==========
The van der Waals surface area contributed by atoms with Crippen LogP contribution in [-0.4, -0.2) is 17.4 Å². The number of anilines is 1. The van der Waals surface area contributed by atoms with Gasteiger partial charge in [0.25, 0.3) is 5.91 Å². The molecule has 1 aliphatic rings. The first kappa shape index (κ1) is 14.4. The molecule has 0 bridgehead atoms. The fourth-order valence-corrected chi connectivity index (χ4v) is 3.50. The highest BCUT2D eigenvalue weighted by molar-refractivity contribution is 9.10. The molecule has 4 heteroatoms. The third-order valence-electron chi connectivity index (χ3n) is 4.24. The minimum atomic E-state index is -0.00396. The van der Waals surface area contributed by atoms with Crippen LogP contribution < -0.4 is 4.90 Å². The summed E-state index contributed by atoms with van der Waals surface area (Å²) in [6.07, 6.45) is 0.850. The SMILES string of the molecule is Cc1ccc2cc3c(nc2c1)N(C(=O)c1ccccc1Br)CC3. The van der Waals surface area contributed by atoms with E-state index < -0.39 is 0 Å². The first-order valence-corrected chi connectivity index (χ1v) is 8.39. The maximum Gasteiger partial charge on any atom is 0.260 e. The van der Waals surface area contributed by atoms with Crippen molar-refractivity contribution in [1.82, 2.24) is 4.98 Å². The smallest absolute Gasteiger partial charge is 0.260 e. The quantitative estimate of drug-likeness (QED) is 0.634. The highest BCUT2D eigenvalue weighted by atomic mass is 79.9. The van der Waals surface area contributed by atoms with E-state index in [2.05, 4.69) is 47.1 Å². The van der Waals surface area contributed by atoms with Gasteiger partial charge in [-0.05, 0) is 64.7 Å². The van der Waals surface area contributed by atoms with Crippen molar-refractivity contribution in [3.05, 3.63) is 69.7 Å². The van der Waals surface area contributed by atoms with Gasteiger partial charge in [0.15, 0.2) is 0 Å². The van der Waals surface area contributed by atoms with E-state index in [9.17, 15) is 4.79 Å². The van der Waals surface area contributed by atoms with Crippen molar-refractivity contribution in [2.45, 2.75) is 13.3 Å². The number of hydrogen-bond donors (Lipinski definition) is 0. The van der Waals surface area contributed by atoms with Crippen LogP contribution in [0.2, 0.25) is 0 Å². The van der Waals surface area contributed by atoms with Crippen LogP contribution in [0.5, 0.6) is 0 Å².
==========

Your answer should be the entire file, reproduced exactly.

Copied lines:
The van der Waals surface area contributed by atoms with Crippen LogP contribution in [-0.4, -0.2) is 17.4 Å². The number of anilines is 1. The van der Waals surface area contributed by atoms with Gasteiger partial charge in [0.25, 0.3) is 5.91 Å². The molecule has 1 aliphatic rings. The first kappa shape index (κ1) is 14.4. The molecule has 0 bridgehead atoms. The fourth-order valence-corrected chi connectivity index (χ4v) is 3.50. The highest BCUT2D eigenvalue weighted by molar-refractivity contribution is 9.10. The molecule has 4 heteroatoms. The third-order valence-electron chi connectivity index (χ3n) is 4.24. The minimum atomic E-state index is -0.00396. The van der Waals surface area contributed by atoms with Crippen LogP contribution < -0.4 is 4.90 Å². The summed E-state index contributed by atoms with van der Waals surface area (Å²) in [6.07, 6.45) is 0.850. The SMILES string of the molecule is Cc1ccc2cc3c(nc2c1)N(C(=O)c1ccccc1Br)CC3. The van der Waals surface area contributed by atoms with E-state index < -0.39 is 0 Å². The first-order valence-corrected chi connectivity index (χ1v) is 8.39. The maximum Gasteiger partial charge on any atom is 0.260 e. The van der Waals surface area contributed by atoms with Crippen molar-refractivity contribution in [1.82, 2.24) is 4.98 Å². The smallest absolute Gasteiger partial charge is 0.260 e. The quantitative estimate of drug-likeness (QED) is 0.634. The highest BCUT2D eigenvalue weighted by atomic mass is 79.9. The van der Waals surface area contributed by atoms with E-state index in [2.05, 4.69) is 47.1 Å². The van der Waals surface area contributed by atoms with Gasteiger partial charge in [-0.05, 0) is 64.7 Å². The van der Waals surface area contributed by atoms with Crippen molar-refractivity contribution in [3.05, 3.63) is 69.7 Å². The van der Waals surface area contributed by atoms with Gasteiger partial charge in [0.15, 0.2) is 0 Å². The van der Waals surface area contributed by atoms with E-state index in [9.17, 15) is 4.79 Å². The van der Waals surface area contributed by atoms with Crippen molar-refractivity contribution in [2.45, 2.75) is 13.3 Å². The number of hydrogen-bond donors (Lipinski definition) is 0. The van der Waals surface area contributed by atoms with Crippen LogP contribution in [0.2, 0.25) is 0 Å². The van der Waals surface area contributed by atoms with Crippen LogP contribution in [0.5, 0.6) is 0 Å².